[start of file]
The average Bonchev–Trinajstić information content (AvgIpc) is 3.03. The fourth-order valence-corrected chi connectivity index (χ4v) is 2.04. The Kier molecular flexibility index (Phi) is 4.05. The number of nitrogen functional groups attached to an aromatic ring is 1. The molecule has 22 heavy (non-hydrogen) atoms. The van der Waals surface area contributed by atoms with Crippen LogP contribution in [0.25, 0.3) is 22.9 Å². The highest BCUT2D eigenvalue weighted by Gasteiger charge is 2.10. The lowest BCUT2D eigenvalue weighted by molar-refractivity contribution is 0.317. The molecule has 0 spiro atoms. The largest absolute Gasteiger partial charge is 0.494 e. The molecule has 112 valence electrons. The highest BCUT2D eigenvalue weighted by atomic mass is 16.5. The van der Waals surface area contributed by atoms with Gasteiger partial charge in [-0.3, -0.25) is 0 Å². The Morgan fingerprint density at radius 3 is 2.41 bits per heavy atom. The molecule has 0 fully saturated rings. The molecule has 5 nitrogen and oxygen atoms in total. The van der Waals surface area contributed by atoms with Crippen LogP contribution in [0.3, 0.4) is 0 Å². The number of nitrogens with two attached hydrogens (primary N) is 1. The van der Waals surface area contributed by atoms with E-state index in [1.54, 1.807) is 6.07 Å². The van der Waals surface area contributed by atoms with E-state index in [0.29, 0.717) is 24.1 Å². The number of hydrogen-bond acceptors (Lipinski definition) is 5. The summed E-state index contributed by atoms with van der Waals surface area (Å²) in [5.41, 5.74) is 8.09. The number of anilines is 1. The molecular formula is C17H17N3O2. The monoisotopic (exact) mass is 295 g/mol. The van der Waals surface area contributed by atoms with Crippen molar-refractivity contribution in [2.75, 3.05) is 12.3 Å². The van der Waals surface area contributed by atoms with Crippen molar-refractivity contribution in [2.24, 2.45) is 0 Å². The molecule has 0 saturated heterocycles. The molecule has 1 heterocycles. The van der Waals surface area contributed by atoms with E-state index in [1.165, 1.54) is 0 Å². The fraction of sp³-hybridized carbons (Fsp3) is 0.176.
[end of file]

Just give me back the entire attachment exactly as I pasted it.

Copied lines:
The average Bonchev–Trinajstić information content (AvgIpc) is 3.03. The fourth-order valence-corrected chi connectivity index (χ4v) is 2.04. The Kier molecular flexibility index (Phi) is 4.05. The number of nitrogen functional groups attached to an aromatic ring is 1. The molecule has 22 heavy (non-hydrogen) atoms. The van der Waals surface area contributed by atoms with Crippen LogP contribution in [0.25, 0.3) is 22.9 Å². The highest BCUT2D eigenvalue weighted by Gasteiger charge is 2.10. The lowest BCUT2D eigenvalue weighted by molar-refractivity contribution is 0.317. The molecule has 0 spiro atoms. The largest absolute Gasteiger partial charge is 0.494 e. The molecule has 112 valence electrons. The highest BCUT2D eigenvalue weighted by atomic mass is 16.5. The van der Waals surface area contributed by atoms with Gasteiger partial charge in [-0.3, -0.25) is 0 Å². The Morgan fingerprint density at radius 3 is 2.41 bits per heavy atom. The molecule has 0 fully saturated rings. The molecule has 5 nitrogen and oxygen atoms in total. The van der Waals surface area contributed by atoms with Crippen LogP contribution in [0.3, 0.4) is 0 Å². The number of nitrogens with two attached hydrogens (primary N) is 1. The van der Waals surface area contributed by atoms with E-state index in [1.54, 1.807) is 6.07 Å². The van der Waals surface area contributed by atoms with E-state index in [0.29, 0.717) is 24.1 Å². The number of hydrogen-bond acceptors (Lipinski definition) is 5. The summed E-state index contributed by atoms with van der Waals surface area (Å²) in [5.41, 5.74) is 8.09. The number of anilines is 1. The molecular formula is C17H17N3O2. The monoisotopic (exact) mass is 295 g/mol. The van der Waals surface area contributed by atoms with Crippen molar-refractivity contribution in [2.75, 3.05) is 12.3 Å². The van der Waals surface area contributed by atoms with Crippen molar-refractivity contribution in [2.24, 2.45) is 0 Å². The molecule has 0 saturated heterocycles. The molecule has 1 heterocycles. The van der Waals surface area contributed by atoms with E-state index in [1.165, 1.54) is 0 Å². The fraction of sp³-hybridized carbons (Fsp3) is 0.176.